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Dec 19, 2012  |  Vote 0    0

St. Joe’s names clinic exam room after former patient

Bloor West Villager

No longer with his family and friends in body, 16-year-old Andrew Olynyk lives on in spirit in the new Just for Kids clinic at St. Joseph’s Health Centre.

On Wednesday, Dec. 19, those closest to the teen gathered at the hospital to see for the first time “Pediatric Exam Room 1” and plaque named for the boy who was known for his empathy and for inspiring those around him.

“Andrew is smiling,” said his mom, Daria, who had gathered at St. Joe’s new Our Lady of Mercy wing in which the kids’ clinic is located. “If it had been one of his friends who had passed away, Andrew would have been doing the same thing.”

In October 2009, Andrew succumbed to hydrocephalus, a condition that causes a build-up of fluid inside the skull that leads to brain swelling, and an inoperable brainstem tumour about two years after his diagnosis.

His death has left a hole in the lives of so many, especially his friends who first met Andrew in senior kindergarten at Rosethorn Jr. School near Rathburn Road and Kipling Avenue. Even though the group went its separate ways in Grade 6, all the kids stayed in touch. Jacqui Sirois, Jenna Boccia, Kayla Sabharwal, Lauren Howe, Teresa Haney, Sam Day, Patricia Batten and Natalia Lioutaia banded together to organize a fundraiser in memory of their dear friend.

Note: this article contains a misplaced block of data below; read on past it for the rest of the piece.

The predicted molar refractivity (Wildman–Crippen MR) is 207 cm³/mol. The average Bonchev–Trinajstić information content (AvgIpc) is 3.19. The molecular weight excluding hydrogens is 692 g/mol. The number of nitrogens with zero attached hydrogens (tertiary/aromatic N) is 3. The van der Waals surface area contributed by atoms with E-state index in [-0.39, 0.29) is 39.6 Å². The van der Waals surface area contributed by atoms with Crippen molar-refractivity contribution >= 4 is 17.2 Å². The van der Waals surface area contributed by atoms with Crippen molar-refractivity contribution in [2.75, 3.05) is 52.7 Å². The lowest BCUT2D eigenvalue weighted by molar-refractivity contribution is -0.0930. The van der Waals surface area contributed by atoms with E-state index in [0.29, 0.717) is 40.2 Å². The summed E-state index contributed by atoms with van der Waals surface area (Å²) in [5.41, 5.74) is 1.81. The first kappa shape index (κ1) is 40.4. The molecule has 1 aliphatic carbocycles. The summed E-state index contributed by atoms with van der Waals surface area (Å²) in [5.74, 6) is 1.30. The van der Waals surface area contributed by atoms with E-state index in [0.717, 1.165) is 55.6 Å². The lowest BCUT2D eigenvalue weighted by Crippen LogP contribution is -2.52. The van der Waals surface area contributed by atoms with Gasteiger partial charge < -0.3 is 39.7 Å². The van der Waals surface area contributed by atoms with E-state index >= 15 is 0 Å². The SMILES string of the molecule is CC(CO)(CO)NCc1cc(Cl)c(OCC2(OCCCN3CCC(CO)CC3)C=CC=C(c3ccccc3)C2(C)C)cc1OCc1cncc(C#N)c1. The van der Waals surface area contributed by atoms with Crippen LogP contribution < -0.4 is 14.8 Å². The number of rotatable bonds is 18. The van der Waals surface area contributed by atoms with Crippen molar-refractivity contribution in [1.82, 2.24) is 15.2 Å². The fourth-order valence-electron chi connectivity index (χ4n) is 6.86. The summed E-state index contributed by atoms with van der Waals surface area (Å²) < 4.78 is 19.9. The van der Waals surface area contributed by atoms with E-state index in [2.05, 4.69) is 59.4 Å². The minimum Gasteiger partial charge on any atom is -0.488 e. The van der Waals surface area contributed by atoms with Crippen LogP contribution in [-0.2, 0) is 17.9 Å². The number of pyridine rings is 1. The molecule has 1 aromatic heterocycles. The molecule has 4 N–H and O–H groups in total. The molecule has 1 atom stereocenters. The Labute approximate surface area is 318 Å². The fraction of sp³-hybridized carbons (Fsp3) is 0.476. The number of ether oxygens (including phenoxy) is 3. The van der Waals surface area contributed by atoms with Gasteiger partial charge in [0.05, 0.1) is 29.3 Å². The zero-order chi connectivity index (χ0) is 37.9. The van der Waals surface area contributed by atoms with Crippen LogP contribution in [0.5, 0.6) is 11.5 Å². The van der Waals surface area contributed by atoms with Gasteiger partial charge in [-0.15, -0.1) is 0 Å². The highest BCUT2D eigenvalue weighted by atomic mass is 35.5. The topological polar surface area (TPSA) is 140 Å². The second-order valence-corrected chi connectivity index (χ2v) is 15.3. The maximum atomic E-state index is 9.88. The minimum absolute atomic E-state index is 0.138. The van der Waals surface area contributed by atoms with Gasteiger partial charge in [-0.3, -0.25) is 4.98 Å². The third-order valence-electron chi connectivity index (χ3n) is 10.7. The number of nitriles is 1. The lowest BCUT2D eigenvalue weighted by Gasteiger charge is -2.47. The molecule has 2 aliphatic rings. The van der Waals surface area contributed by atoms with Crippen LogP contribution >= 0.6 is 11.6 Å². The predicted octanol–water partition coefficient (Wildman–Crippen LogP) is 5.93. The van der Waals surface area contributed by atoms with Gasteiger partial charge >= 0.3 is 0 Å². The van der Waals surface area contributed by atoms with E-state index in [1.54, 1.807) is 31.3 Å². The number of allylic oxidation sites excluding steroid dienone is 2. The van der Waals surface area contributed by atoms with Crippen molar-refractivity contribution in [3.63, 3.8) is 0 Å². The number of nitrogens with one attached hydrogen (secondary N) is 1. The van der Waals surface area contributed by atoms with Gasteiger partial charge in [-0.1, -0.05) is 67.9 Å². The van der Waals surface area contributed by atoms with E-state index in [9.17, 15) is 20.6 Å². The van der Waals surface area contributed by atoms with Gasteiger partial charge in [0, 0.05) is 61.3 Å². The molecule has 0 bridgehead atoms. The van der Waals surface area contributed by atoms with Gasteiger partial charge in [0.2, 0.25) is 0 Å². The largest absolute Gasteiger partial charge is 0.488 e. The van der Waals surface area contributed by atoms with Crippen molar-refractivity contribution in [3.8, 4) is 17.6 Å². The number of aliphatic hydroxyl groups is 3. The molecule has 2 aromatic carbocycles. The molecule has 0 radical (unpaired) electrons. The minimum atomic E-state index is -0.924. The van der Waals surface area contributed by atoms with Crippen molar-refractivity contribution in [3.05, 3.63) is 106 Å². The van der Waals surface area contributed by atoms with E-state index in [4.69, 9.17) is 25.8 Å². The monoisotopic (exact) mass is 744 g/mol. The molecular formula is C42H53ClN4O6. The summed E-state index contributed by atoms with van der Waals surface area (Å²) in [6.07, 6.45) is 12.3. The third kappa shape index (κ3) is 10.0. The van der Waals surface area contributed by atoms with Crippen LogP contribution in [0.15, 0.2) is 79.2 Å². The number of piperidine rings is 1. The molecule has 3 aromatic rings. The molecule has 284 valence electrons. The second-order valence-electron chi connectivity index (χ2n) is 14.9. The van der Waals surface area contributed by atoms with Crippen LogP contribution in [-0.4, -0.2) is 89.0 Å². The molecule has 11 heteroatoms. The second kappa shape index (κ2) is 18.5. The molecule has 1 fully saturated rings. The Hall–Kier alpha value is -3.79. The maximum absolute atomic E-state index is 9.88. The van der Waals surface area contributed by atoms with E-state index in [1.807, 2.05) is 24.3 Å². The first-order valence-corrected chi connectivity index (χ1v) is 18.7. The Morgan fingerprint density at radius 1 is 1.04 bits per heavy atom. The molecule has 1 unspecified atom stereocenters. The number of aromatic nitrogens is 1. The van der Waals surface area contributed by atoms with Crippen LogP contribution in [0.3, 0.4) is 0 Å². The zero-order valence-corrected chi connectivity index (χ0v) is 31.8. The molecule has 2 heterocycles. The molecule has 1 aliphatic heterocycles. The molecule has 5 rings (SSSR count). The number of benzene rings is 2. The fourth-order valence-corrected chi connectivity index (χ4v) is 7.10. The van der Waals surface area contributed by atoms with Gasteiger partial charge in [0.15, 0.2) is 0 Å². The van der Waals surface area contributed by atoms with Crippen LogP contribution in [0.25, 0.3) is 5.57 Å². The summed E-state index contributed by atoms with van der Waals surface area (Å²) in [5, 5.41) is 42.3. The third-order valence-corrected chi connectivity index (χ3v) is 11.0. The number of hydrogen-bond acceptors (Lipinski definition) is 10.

An Evening for Andrew took place at Earth Bloor West, located at Bloor West and Jane streets, on July 26. The red carpet, star-themed event featured several of Andrew’s performer friends, fellow classmates at the Etobicoke School of the Arts and fellow singers with the Canadian Children’s Opera Company. It was decided the proceeds would go toward the Just For Kids clinic where Andrew was treated and cared for.

The goal was to raise $2,500, however, the event brought in $10,000.

“I still can’t believe we raised $10,000. So many people knew Andrew and know his story and have some kind of connection to it,” said Sirois. “And, it seems everyone knows someone who’s been affected by cancer.”

Sirois, Sabharwal and Boccia agreed that Andrew would be “thrilled” with the room and plaque in his honour.

“He would be happy knowing he could be a part of helping people get the help they need,” said Sabharwal.

Said Sirois, “He’d be smiling ear to ear.”

Maria Dyck, president of the St. Joseph’s Health Centre Foundation praised the group for their “excellent support” of the hospital.

“I heard it was such a great night. Everyone said it was a wonderful night,” she said. “It’s lovely that people want to do something in memory of their loved ones. You should be proud. We are so grateful.”

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